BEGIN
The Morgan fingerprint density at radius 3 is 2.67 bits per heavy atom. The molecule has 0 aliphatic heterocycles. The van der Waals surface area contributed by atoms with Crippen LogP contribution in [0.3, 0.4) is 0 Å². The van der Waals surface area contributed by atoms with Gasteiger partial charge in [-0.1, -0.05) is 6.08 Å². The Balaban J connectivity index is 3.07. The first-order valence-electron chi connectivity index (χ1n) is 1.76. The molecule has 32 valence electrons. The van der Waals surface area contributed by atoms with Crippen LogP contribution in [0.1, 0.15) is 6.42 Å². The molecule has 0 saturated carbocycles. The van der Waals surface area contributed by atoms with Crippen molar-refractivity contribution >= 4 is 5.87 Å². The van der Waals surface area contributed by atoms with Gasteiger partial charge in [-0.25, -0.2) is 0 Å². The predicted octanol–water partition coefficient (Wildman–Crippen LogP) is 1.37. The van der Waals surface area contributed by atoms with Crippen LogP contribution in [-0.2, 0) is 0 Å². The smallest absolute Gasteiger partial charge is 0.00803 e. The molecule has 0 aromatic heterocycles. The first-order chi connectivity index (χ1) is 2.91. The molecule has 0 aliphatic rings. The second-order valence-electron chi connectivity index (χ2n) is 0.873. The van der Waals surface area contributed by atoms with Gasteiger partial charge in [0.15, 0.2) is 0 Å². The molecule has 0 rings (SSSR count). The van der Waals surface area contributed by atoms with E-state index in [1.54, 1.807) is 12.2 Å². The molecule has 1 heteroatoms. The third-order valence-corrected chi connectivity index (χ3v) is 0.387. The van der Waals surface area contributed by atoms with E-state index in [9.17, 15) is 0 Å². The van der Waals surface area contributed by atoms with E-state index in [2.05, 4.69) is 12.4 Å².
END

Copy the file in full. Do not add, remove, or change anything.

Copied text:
The Morgan fingerprint density at radius 3 is 2.67 bits per heavy atom. The molecule has 0 aliphatic heterocycles. The van der Waals surface area contributed by atoms with Crippen LogP contribution in [0.3, 0.4) is 0 Å². The van der Waals surface area contributed by atoms with Gasteiger partial charge in [-0.1, -0.05) is 6.08 Å². The Balaban J connectivity index is 3.07. The first-order valence-electron chi connectivity index (χ1n) is 1.76. The molecule has 32 valence electrons. The van der Waals surface area contributed by atoms with Crippen LogP contribution in [0.1, 0.15) is 6.42 Å². The molecule has 0 saturated carbocycles. The van der Waals surface area contributed by atoms with Crippen molar-refractivity contribution >= 4 is 5.87 Å². The van der Waals surface area contributed by atoms with Gasteiger partial charge in [-0.25, -0.2) is 0 Å². The predicted octanol–water partition coefficient (Wildman–Crippen LogP) is 1.37. The van der Waals surface area contributed by atoms with Crippen LogP contribution in [-0.2, 0) is 0 Å². The smallest absolute Gasteiger partial charge is 0.00803 e. The molecule has 0 aromatic heterocycles. The first-order chi connectivity index (χ1) is 2.91. The molecule has 0 aliphatic rings. The second-order valence-electron chi connectivity index (χ2n) is 0.873. The van der Waals surface area contributed by atoms with Gasteiger partial charge in [0.15, 0.2) is 0 Å². The molecule has 0 rings (SSSR count). The van der Waals surface area contributed by atoms with E-state index in [1.54, 1.807) is 12.2 Å². The molecule has 1 heteroatoms. The third-order valence-corrected chi connectivity index (χ3v) is 0.387. The van der Waals surface area contributed by atoms with E-state index in [9.17, 15) is 0 Å². The van der Waals surface area contributed by atoms with E-state index in [2.05, 4.69) is 12.4 Å².